Finally, the aeroplane carrying the dead soldiers arrives like the ‘copter at the end of Wall, but here instead of rising it’s a vast decending light that likewise reaches out to grimly bathe all of us in its power and implicit misery. The design for The Serpent’s Teeth was extensively realised from conceit to metaphor to embodiment, but the playing and the choreographing of actor movement corresponded too literally with the writing, becoming essentially illustrative and amplificatory, the last thing a Keene script needs.

rock ‘n’ roll

An altogether less fascinating experience was the MTC production of Tom Stoppard’s Rock ‘n’ Roll for the STC. Here was a big conceit, the performance framed by a rock concert stage—huge speakers and scaffolding and a giant screen.

An inadvertant and uncomfortable dissident in Czechoslovoakia is educated in a leading English university and endures the various aftermaths of oppression, betrayals and unfulfilled love played out from the 1960s to more recent times. The Sydney Time Out reviewer blamed the show’s failings on crude didacticism, inept history telling and the self-congratulatory tone of Stoppard’s baby boomer mentality. I can assure him that not a few of that generation found Rock ‘n’ Roll witless (surprising for Stoppard), characterless (none of the power and passion of the music of the 60s and beyond, let alone anything of the Czech band that alledgedly inspired the play) and cliched (the indiscriminate Stoppard selection of songs and its accompanying film and video footage).

Why the concert stage design (from one of Australia’s best designers, Stephen Curtis), cavernously framing conventional domestic scenes? There is a sentimental payoff when the surviving principals link hands across the stage at play’s end to the roar of crowd and guitars. The awkward design for Rock ‘n’ Roll is another unlived-in space, an essentially empty concert stage for an empty play and as uncertain as Matthew Newton’s accent (he’s the naive protagonist, and oddly more British in temperament than Czech)—oscillating between Czech-inflected English and broad Australian as the intensity of the dramatic moment required.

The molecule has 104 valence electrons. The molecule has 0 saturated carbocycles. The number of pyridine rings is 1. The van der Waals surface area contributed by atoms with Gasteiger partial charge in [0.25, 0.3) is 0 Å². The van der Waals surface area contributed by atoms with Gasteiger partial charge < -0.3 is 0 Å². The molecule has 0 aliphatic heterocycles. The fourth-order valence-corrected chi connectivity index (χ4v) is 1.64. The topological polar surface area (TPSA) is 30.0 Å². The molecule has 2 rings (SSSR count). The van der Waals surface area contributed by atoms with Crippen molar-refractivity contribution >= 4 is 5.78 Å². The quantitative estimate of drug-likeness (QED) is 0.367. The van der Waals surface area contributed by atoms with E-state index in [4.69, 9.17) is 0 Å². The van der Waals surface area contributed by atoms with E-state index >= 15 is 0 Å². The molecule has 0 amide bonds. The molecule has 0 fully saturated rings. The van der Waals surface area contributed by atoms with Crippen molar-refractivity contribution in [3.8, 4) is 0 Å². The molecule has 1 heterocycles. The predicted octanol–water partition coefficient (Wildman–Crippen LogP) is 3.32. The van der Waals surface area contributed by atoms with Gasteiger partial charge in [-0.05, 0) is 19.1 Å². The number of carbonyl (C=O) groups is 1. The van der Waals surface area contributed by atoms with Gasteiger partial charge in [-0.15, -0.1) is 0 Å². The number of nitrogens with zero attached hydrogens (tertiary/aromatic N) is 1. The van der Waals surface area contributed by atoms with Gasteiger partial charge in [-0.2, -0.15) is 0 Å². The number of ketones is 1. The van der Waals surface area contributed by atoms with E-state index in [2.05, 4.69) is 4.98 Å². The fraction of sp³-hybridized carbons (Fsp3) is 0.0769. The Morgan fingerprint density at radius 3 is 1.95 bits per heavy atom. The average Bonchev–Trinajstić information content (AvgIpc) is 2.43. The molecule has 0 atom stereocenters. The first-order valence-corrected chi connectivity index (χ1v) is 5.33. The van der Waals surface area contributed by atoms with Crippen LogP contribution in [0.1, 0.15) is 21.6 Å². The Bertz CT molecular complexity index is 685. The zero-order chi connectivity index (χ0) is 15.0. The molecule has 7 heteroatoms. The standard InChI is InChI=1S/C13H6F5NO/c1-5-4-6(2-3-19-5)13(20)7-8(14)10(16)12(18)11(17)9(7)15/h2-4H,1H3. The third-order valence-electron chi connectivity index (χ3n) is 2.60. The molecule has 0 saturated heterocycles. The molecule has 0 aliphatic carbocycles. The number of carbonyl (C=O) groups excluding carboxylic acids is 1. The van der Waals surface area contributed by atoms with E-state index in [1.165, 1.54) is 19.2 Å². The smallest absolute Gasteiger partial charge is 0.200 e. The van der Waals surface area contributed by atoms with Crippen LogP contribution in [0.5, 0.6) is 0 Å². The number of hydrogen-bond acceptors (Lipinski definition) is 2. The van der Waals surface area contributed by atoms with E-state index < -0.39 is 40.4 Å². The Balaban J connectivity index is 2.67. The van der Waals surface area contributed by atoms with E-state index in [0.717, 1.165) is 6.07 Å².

Phaedra’s Love Phaedra’s Love
photo Heidrun Löhr
phaedra’s love

In infinitely more intimate surroundings—the Australian Theatre for Young People Studio One—director Kate Gaul, designer Alice Morgan and lighting designer Verity Hampson create a boxing gymnasium—replete with ring, lockers and plenty of bags for pummelling—for Sarah Kane’s Phaedra’s Love, her adaptation of Seneca’s Phaedra. The creative team take the boxing conceit and run with it: prince Hippolytus inhabits the ring where he will eventually be defeated, individual scenes are treated like bouts (numbers held aloft) and members of the court hang sullenly about, exercising, shadow boxing, clambering in and out of lockers, eyes on the main action in the ring. Visitors—clergy, cops—come and go, and the audience are packed in closely and steeply around the action.